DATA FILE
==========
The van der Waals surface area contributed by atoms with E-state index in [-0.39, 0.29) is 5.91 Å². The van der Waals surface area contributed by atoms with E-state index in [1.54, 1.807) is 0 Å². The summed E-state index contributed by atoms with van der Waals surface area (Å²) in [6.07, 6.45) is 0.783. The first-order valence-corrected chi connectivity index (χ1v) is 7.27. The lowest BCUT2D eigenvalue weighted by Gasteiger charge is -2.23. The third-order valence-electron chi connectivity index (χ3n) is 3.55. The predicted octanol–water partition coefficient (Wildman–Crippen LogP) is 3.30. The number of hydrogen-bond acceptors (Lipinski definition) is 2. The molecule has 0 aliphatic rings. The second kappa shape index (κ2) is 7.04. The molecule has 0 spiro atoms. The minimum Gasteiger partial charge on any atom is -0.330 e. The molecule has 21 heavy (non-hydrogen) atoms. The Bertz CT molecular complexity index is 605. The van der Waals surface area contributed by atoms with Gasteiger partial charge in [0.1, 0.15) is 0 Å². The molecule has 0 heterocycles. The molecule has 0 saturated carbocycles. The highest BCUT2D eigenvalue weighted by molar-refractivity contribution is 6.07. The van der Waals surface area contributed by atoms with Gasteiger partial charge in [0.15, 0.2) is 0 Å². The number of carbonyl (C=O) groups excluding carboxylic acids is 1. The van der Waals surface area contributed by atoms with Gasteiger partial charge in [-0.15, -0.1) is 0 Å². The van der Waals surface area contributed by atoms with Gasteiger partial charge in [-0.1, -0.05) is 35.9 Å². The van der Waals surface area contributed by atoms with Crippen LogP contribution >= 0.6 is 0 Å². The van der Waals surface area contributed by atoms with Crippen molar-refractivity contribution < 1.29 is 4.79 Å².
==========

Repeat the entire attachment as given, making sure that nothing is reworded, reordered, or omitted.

The van der Waals surface area contributed by atoms with E-state index in [-0.39, 0.29) is 5.91 Å². The van der Waals surface area contributed by atoms with E-state index in [1.54, 1.807) is 0 Å². The summed E-state index contributed by atoms with van der Waals surface area (Å²) in [6.07, 6.45) is 0.783. The first-order valence-corrected chi connectivity index (χ1v) is 7.27. The lowest BCUT2D eigenvalue weighted by Gasteiger charge is -2.23. The third-order valence-electron chi connectivity index (χ3n) is 3.55. The predicted octanol–water partition coefficient (Wildman–Crippen LogP) is 3.30. The number of hydrogen-bond acceptors (Lipinski definition) is 2. The molecule has 0 aliphatic rings. The second kappa shape index (κ2) is 7.04. The molecule has 0 spiro atoms. The minimum Gasteiger partial charge on any atom is -0.330 e. The molecule has 21 heavy (non-hydrogen) atoms. The Bertz CT molecular complexity index is 605. The van der Waals surface area contributed by atoms with Gasteiger partial charge in [0.1, 0.15) is 0 Å². The molecule has 0 heterocycles. The molecule has 0 saturated carbocycles. The highest BCUT2D eigenvalue weighted by molar-refractivity contribution is 6.07. The van der Waals surface area contributed by atoms with Gasteiger partial charge in [0.15, 0.2) is 0 Å². The number of carbonyl (C=O) groups excluding carboxylic acids is 1. The van der Waals surface area contributed by atoms with Gasteiger partial charge in [-0.15, -0.1) is 0 Å². The van der Waals surface area contributed by atoms with Gasteiger partial charge in [-0.1, -0.05) is 35.9 Å². The van der Waals surface area contributed by atoms with Crippen LogP contribution >= 0.6 is 0 Å². The van der Waals surface area contributed by atoms with Crippen molar-refractivity contribution < 1.29 is 4.79 Å².